UC Riverside Chancellor Speaks at North High School

Chancellor Kim A. Wilcox’s visit is part of a UC-wide program designed to encourage students to go to college

UCR Chancellor Kim Wilcox visited North High School on Nov. 7, 2016. His visit was part of the Achieve UC program, which highlights the value of a college education and reminds students the affordability and accessibility of a UC. carrie rosema

RIVERSIDE, Calif. (www.ucr.edu) – University of California, Riverside Chancellor Kim A. Wilcox visited Riverside’s North High School on Monday, Nov. 7 as part of the annual system-wide Achieve UC program.

“Being located so close to UCR, J.W. North High School is part of our extended campus community,” Wilcox said. “I am looking forward to visiting with the students, teachers and staff and delivering the message that a UC education is within reach.”

Now in its fifth year, the program targets schools with lower than average college-going rates, to encourage students to pursue higher education. Achieve-UC is an effort UC President Janet Napolitano launched to expand the number and diversity of California students enrolled at UC’s nine undergraduate campuses. In all, UC representatives will visit 100 schools, community groups and other outreach events this fall to provide students with practical information and resources to help them prepare for and apply to UC.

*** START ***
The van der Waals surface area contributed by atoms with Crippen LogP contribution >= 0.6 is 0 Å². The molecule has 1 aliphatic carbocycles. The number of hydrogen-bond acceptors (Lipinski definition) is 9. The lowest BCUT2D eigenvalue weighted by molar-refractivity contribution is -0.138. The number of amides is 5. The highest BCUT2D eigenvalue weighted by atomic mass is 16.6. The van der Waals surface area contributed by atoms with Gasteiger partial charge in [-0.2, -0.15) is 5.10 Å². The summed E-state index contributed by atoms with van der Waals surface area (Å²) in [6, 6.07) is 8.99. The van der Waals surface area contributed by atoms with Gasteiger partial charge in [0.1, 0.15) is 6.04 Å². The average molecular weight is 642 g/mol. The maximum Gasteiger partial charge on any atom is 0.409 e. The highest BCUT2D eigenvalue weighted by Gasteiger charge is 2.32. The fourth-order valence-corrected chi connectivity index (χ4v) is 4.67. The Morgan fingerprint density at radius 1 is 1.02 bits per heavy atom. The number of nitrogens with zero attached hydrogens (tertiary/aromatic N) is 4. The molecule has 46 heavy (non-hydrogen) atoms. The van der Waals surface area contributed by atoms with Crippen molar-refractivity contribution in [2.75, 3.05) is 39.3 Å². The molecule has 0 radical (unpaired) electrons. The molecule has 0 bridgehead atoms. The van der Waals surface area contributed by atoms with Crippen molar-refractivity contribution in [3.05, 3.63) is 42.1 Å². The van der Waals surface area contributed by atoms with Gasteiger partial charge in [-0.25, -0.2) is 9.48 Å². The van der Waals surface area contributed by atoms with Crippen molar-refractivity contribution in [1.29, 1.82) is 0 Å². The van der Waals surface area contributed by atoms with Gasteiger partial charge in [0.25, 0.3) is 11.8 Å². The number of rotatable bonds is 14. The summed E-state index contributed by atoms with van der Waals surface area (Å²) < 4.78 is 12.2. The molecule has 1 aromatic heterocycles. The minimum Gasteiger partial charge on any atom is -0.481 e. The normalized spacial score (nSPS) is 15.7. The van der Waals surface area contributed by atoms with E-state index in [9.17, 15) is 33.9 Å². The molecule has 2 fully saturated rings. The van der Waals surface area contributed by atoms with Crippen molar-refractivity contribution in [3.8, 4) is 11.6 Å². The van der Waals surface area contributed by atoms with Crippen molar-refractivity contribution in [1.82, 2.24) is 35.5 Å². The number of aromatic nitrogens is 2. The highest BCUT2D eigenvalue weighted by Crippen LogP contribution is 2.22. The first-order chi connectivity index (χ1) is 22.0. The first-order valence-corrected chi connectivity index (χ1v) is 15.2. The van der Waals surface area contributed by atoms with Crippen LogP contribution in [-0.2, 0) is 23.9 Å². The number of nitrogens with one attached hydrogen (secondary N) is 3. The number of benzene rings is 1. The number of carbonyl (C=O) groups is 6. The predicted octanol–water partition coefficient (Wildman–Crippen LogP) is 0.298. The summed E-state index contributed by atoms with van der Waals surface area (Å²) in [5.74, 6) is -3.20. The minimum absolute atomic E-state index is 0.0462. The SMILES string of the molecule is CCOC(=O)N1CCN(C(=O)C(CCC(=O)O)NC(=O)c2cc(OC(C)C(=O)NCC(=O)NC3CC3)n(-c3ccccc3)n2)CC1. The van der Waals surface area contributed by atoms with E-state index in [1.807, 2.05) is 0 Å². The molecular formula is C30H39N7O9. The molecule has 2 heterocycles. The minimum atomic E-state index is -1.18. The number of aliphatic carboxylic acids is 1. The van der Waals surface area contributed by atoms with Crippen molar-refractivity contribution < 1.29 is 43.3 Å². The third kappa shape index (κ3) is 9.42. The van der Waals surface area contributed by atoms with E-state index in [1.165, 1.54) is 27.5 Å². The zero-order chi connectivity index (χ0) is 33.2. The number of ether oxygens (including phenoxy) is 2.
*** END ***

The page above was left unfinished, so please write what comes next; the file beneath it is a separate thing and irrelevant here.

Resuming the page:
Chancellors from each University of California campus will visit high schools in their areas that are in a historically under-resourced community and have lower-than-average college-going rates. Their message will be that a UC degree is both attainable and affordable.

A team of UCR administrators joined Chancellor Kim Wilcox at the annual Achieve UC program at North High School in Riverside on Nov. 7, 2016. carrie rosema

A team of UCR administrators joined Chancellor Kim Wilcox at the annual Achieve UC program at North High School in Riverside on Nov. 7, 2016.
carrie rosema

On Nov. 7, a team of UCR administrators joined Wilcox at North High School. Among them was Vice Chancellor of Student Affairs James Sandoval, and Alex Ruiz, associate director of Undergraduate Admissions.

Students had the opportunity to meet with advisors who helped them assess their preparation for college and learn about scholarships designed to make college affordable to all Californians, including the Blue and Gold Opportunity Plan, which covers the full cost of tuition for students whose families earn $80,000 a year or less.

“Achieve UC helps show high school students that we are serious about them going to college. We can reach them at a critical point in their educational career and let them know that attending college is not a dream, it is an attainable goal,” Wilcox said.

The UC system has made it a top priority to enroll more California students at all nine undergraduate campuses and to ensure that UC students, faculty, and staff reflect the diversity of the state itself. As a result, UC’s fall 2016 incoming class is the largest and most diverse class ever admitted – the number of California freshmen from historically underrepresented groups grew to 38 percent compared to 35 percent the year before.

Alex Ruiz, associate director of Undergraduate Admissions, speaks with North High School Students on Nov. 7, 2016. carrie rosema

Alex Ruiz, associate director of Undergraduate Admissions, speaks with North High School Students on Nov. 7, 2016.
carrie rosema

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